Cuzco in Quechua means ‘Navel of the earth’ and was the capital of the Inca Empire. The city has a curious character, its narrow cobbled streets and friendly people are obvious, but it is the huge walls of intricately laid stone that pay testimony to the civilisation that 500 years ago controlled most of the continent and today characterise Cuzco. 
The Spaniards attempted to eradicate every trace of the empire by building on top of the Inca foundations; when earthquakes shook the city however, the colonial walls came crashing down leaving the Inca stonework intact.

Cuzco’s Plaza de Armas is probably the most beautiful in the world with two dominant churches and its surrounding buildings with their colonial balconies are ideal for watching life go by.
The surrounding area is rich in Inca and Pre-Inca ruins. The impressive Inca military architecture of Sacsayhuman, strategically placed on a hill above Cuzco, Quenqo with its limestone formations and carvings depicting mythical beings, and Tambomachay, the Inca baths consisting of fine stonework, aqueducts, and waterfalls fed by hot and cold springs.


Below are some of the attractions that Cuzco and the surrounding area have to offer giving you the choice of what you would like to see and do.
The Cathedral: situated in the Plaza de Armas, construction began in 1560 and it was consecrated in 1669. Like Lima’s Cathedral, it has had Gothic, Mannerist-Renaissance and Baroque influences.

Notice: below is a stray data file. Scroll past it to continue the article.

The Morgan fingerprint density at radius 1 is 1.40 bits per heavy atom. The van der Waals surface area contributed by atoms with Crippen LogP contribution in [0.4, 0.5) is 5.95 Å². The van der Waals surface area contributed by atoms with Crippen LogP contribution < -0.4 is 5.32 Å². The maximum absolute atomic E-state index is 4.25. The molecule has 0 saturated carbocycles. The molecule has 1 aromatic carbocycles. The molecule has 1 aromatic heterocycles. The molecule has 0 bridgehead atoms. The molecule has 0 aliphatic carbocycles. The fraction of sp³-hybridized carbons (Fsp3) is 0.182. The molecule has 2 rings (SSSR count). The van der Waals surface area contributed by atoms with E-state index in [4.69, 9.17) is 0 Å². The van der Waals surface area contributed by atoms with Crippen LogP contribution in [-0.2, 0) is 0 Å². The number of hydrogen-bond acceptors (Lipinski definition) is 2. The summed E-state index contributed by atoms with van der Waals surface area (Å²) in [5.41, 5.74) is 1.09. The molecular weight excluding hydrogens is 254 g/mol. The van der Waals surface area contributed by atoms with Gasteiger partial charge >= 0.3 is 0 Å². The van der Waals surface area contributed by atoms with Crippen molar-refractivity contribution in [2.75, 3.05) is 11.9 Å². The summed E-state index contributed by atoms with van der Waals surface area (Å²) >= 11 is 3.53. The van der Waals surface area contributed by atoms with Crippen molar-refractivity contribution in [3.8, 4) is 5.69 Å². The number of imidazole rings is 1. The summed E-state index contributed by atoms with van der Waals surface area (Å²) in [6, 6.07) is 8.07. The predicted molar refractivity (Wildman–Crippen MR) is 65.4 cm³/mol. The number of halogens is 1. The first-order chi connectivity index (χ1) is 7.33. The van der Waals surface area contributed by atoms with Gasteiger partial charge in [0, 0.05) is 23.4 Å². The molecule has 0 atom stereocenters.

La Compania de Jesus: the second of Cuzco’s churches situated in its Plaza de Armas, built in Baroque style over the palace of Inca Huayna Capac. Destroyed by the earthquake of 1650 it was rebuilt in renaissance style in 1668.
Santa Domingo/Koricancha: this Dominican church and convent was built on the foundations of the Koricancha, or place of gold, the principle Inca religious building, dedicated to the worship of the sun.
La Merced: this building was almost completely rebuilt after the earthquake of 1650. Its doorways are still in the Mannerist style.

Inca Museum: built on Inca foundations its exhibits include, carved ceremonial goblets, weavings, mummies, silver and gold figurines, as well as Inca weapons and tools.
Archaeological sites: in the nearby area, are several fascinating ruins, which are mentioned above, all are accessible by either foot or a short taxi ride and include; Sacsayhuaman, Quenqo and Tambomachay.
Recommended lodges in this area:

La Casona is a colonial manor house, perhaps the first Spanish construction in Cusco and is built on an Incan settlement near Cusco’s present-day main square, which was later occupied by the conquistadores of Peru and their descendants.
The Picoaga Hotel is a reasonably priced hotel just moments away from the Plaza de Armas. The hotel occupies an historic building which used to belong to a Spanish nobleman and it still retains all of the character
Hotel Monasterio which was built in 1592 is located in the heart of the historic city of Cusco, famous for its unique blend of Spanish and Inca cultures as the monastery is built on Inca foundations